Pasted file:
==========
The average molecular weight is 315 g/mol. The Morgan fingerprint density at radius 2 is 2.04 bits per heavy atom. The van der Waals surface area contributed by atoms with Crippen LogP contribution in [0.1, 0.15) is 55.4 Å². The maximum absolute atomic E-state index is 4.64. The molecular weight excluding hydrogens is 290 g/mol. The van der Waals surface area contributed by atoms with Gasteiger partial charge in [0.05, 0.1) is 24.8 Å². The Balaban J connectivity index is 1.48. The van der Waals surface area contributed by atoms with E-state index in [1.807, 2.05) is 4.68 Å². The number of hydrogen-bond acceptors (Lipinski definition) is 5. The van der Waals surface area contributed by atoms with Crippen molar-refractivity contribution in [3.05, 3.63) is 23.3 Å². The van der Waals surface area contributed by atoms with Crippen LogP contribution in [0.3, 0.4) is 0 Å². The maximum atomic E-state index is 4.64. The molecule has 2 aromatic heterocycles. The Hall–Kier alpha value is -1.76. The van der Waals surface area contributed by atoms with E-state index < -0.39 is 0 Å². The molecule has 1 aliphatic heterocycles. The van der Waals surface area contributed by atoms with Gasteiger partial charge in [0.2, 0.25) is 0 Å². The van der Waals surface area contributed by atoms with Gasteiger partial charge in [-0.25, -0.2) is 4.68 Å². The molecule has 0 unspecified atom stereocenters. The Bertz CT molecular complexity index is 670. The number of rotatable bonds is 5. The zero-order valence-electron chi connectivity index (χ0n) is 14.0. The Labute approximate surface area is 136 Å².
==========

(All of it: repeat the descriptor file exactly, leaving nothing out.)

The average molecular weight is 315 g/mol. The Morgan fingerprint density at radius 2 is 2.04 bits per heavy atom. The van der Waals surface area contributed by atoms with Crippen LogP contribution in [0.1, 0.15) is 55.4 Å². The maximum absolute atomic E-state index is 4.64. The molecular weight excluding hydrogens is 290 g/mol. The van der Waals surface area contributed by atoms with Gasteiger partial charge in [0.05, 0.1) is 24.8 Å². The Balaban J connectivity index is 1.48. The van der Waals surface area contributed by atoms with E-state index in [1.807, 2.05) is 4.68 Å². The number of hydrogen-bond acceptors (Lipinski definition) is 5. The van der Waals surface area contributed by atoms with Crippen molar-refractivity contribution in [3.05, 3.63) is 23.3 Å². The van der Waals surface area contributed by atoms with Crippen LogP contribution in [0.3, 0.4) is 0 Å². The maximum atomic E-state index is 4.64. The molecule has 2 aromatic heterocycles. The Hall–Kier alpha value is -1.76. The van der Waals surface area contributed by atoms with E-state index < -0.39 is 0 Å². The molecule has 1 aliphatic heterocycles. The van der Waals surface area contributed by atoms with Gasteiger partial charge in [0.2, 0.25) is 0 Å². The van der Waals surface area contributed by atoms with Gasteiger partial charge in [-0.25, -0.2) is 4.68 Å². The molecule has 0 unspecified atom stereocenters. The Bertz CT molecular complexity index is 670. The number of rotatable bonds is 5. The zero-order valence-electron chi connectivity index (χ0n) is 14.0. The Labute approximate surface area is 136 Å².